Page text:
Eastleigh Film Festival: The French Cinema Night


Following our first article on Eastleigh Film Festival Opening Night with the screening of the Shining and in attendance of BBC Film Critic Danny Leigh, The Edge comes back to the French Cinema Night held during the week long festival in Eastleigh. The festival itself takes part to the European Recreated Programme, enabling a very strong link between cities of Northern France and England; the French Cinema Night finds its root in these associations and developed as one of the strong strand, yet slightly aside, of the festival.

The evening opened with our very own Film Lecturer Lucy Mazdon, who offered an enlightening comment on the place of French cinema in the UK. From Jean Pierre Jeunet’s Amélie to the famous French New Waves features, French cinema is undoubtedly present in art houses around the country, forming a strong point of references for British cinéphiles. Yet, films that reach the other side of the channel is only a fraction of what French audiences get to see themselves. This fraction hitting anglo-saxon audience has actually been shape to a certain standard for decades through highbrow film societies and the refusal of mainstream audience to connect with subtitled material. Long story short, there’s a whole French cinema out there that struggles to find an audience in Britain and the adventurous distributors importing these films to the UK often face marketing issues when confronting the identity of their product to the restricted standards expected.

Far from setting for these restricted standard of romanticized filmed France, the Eastleigh Film Festival proposed that evening three very eclectic shorts and a screening of The Illusionist by Sylvain Chomet. Among the shorts, La Fugue (The Runaway, Jean-Bernard Marlin, 22mins, 2013) and Ce n’est pas un film de cow-boys (It’s Not a Cowboy Movie, Benjamin Parent, 11mins, 2013). If the first relates an already-seen story of the French banlieue conventionally, the second clearly stand out by its fresh narrative and the performance of the teens actors. Set in between classes in a high school, four kids talk about the film that was on TV the previous night: Brokeback Mountain. Finally, the feature film The Illusionist, core event of the evening, was showed and followed by a Q&A with the animator Eric Ormond.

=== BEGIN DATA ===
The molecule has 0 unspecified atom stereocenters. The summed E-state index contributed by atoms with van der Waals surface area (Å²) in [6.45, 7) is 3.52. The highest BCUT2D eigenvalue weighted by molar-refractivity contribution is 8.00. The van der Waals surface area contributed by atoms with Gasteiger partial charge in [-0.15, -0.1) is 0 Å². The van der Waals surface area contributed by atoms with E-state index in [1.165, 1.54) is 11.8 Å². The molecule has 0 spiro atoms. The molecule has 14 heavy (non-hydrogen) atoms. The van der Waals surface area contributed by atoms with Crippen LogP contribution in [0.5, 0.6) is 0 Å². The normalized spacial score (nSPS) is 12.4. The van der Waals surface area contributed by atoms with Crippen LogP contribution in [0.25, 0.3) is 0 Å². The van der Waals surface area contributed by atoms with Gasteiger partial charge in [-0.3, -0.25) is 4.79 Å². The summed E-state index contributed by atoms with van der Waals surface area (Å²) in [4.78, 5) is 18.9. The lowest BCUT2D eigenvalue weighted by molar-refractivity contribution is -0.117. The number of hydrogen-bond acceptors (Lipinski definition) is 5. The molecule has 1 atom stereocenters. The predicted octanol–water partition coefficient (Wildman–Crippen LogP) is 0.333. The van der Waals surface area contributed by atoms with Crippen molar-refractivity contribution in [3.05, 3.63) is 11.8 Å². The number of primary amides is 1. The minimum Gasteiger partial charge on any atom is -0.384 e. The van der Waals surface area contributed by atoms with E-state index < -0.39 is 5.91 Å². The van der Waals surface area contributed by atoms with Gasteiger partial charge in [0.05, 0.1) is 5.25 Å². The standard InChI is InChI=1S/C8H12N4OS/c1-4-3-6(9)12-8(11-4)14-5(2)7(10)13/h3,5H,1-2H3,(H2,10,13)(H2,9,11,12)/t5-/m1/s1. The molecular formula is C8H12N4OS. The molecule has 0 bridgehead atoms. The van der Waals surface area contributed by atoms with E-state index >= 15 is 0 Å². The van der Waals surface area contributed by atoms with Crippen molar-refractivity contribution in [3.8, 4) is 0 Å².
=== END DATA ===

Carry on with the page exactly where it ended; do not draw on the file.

Directed by Sylvain Chomet, The Illusionist is an Oscar-nominated French feature. This beautifully animated story follows the life of a French illusionist who finds himself out of work. He decides to travel to Scotland, where he meets a young woman. Their ensuing adventure changes both their lives forever. Less known than The Triplets of Belleville, the film showcases the same poetry through its animation and visual story, with dialogue holding in a nutshell. Éric Ormond’s directorial debut Loulou, will be showing as part of the BFI London Film Festival.

The Illusionist (2010), directed by Sylvain Chomet, was shown as part of the Eastleigh Film Festival on the 24 September. Certificate PG.


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Ex-Film Editor and future ex-MA student, dissecting films since 2006.

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